Ladies and Gentlemen:

11. India is home to a large population of the young. Demographic dividend can occur only if greater number of competent and skilled professionals is produced by our higher educational and technical institutions. This calls for skill development initiatives on a massive scale. For that, cooperation amongst our institutes is necessary. Technology must be leveraged to bring greater number of youth in the skill net. Massive Open Online Courses (MOOCs) has become a preferred mode of learning due to its merits of scale, speed and cost. Interactive MOOCs can offer vocational aspirants equal opportunity to learn. Such an initiative can revolutionize delivery of skills knowledge and revamp vocational education in the country. Skilling efforts would also call for fusion of traditional technology with cutting-edge technology. I am told that Gujarat Vidyapith educates students in charkha and computer with equal enthusiasm. The students here are imbibed with the spirit of ‘dignity of labour’. I am sure they will put their training to good use and become worthy citizens of our nation.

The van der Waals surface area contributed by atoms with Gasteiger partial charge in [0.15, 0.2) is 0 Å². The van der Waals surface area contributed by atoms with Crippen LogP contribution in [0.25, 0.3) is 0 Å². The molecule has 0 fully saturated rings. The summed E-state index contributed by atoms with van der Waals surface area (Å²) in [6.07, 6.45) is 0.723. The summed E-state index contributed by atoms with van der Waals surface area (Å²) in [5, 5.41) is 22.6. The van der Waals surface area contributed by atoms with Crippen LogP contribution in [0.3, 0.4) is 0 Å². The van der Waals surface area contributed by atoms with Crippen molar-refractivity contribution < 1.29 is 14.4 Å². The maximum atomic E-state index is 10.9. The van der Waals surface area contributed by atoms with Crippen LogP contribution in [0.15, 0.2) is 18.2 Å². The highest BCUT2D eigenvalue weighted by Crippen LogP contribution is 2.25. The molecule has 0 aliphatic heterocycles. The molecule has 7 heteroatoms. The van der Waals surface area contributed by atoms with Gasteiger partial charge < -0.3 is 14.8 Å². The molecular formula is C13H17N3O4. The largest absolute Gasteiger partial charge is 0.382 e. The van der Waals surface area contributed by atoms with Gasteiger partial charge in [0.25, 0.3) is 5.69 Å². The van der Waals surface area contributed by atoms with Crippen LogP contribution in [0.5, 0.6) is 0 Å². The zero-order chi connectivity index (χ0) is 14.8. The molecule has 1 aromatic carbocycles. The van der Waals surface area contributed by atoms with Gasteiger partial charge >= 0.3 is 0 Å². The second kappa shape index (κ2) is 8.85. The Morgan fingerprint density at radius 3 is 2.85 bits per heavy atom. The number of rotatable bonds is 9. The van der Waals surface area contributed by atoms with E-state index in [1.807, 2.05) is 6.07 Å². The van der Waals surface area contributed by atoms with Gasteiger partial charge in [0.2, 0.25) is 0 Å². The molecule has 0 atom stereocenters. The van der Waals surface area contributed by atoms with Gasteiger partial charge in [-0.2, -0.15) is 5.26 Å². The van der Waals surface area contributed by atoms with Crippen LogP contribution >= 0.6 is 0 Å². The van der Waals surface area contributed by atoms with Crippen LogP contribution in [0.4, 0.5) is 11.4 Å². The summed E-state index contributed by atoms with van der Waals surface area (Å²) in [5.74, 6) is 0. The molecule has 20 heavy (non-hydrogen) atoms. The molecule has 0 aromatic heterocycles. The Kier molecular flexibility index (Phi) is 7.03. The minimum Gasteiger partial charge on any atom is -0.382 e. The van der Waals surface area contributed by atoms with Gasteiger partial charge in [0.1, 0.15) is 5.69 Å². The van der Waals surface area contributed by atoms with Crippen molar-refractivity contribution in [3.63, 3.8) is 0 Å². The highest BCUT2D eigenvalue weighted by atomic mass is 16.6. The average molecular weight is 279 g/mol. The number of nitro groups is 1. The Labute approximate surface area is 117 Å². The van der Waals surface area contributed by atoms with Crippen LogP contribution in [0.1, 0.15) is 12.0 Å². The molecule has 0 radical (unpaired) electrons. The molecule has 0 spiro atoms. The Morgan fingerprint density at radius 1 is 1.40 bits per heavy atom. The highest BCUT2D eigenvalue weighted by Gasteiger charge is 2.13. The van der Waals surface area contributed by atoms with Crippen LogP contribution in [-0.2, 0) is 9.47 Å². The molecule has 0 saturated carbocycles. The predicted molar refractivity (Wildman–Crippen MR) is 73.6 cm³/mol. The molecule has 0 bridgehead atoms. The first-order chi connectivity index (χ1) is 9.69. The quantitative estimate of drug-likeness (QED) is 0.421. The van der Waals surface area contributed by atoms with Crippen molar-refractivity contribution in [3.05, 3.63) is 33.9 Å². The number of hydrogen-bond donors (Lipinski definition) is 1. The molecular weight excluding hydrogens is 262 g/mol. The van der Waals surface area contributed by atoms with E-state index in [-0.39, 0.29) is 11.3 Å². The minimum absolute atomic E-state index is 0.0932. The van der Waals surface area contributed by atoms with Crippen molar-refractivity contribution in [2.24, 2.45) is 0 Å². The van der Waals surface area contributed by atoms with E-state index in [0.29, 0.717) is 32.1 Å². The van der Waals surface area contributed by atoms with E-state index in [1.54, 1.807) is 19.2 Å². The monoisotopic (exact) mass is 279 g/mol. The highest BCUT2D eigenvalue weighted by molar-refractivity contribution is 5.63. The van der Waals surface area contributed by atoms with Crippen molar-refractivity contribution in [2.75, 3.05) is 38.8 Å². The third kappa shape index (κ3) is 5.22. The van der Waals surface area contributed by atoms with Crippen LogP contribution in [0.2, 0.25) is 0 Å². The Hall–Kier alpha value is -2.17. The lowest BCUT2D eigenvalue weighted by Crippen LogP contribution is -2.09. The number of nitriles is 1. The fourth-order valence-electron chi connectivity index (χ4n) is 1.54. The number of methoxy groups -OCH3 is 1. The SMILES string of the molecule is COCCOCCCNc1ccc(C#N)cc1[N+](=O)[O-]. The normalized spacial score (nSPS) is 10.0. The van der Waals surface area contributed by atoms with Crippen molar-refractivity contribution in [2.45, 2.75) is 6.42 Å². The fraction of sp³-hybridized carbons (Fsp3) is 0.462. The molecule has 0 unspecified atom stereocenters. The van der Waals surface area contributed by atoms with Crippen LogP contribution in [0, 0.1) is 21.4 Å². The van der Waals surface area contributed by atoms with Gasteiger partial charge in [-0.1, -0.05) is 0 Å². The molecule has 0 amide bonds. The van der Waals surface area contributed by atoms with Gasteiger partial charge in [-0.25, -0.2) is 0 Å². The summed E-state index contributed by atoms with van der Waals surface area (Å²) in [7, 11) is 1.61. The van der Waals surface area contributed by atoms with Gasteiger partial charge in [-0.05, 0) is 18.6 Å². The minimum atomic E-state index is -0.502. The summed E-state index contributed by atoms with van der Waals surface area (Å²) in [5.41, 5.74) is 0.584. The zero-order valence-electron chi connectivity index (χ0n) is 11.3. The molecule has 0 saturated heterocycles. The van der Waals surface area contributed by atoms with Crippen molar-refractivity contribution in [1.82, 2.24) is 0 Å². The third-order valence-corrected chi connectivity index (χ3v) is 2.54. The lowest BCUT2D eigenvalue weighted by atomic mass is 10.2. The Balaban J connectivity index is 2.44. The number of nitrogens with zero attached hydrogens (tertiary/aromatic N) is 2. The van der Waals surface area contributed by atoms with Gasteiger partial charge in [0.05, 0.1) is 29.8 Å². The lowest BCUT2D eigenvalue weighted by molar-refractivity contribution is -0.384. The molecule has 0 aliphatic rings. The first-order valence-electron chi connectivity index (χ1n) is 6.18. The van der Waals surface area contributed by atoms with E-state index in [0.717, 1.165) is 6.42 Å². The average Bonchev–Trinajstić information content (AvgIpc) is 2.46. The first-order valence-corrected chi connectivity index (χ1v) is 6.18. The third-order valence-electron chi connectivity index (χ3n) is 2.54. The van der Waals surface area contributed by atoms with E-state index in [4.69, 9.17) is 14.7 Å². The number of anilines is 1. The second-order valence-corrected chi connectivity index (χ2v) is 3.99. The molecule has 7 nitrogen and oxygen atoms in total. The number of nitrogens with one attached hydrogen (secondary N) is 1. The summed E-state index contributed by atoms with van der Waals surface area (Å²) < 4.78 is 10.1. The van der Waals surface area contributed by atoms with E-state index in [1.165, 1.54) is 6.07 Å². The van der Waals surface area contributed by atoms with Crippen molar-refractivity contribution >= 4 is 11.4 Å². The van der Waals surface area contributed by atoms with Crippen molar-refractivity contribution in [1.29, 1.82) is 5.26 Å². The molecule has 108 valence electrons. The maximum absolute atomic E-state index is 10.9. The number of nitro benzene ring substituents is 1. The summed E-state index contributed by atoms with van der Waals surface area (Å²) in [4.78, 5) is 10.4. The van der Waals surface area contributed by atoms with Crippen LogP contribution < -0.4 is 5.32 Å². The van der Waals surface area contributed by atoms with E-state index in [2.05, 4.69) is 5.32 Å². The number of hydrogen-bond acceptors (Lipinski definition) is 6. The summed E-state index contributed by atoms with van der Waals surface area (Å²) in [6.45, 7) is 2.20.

Dear students:

12. As you leave the portals of your alma mater, remember to use your education effectively. Apply the Gandhian principles at every stage of your life. With the distinct training of Heart, Hand and Head which is Nai Talim, the onus is on you to construct a Samarth Bharat. I wish everyone gathered here the very best for the future.

Thank you.

Jai Hind. 

************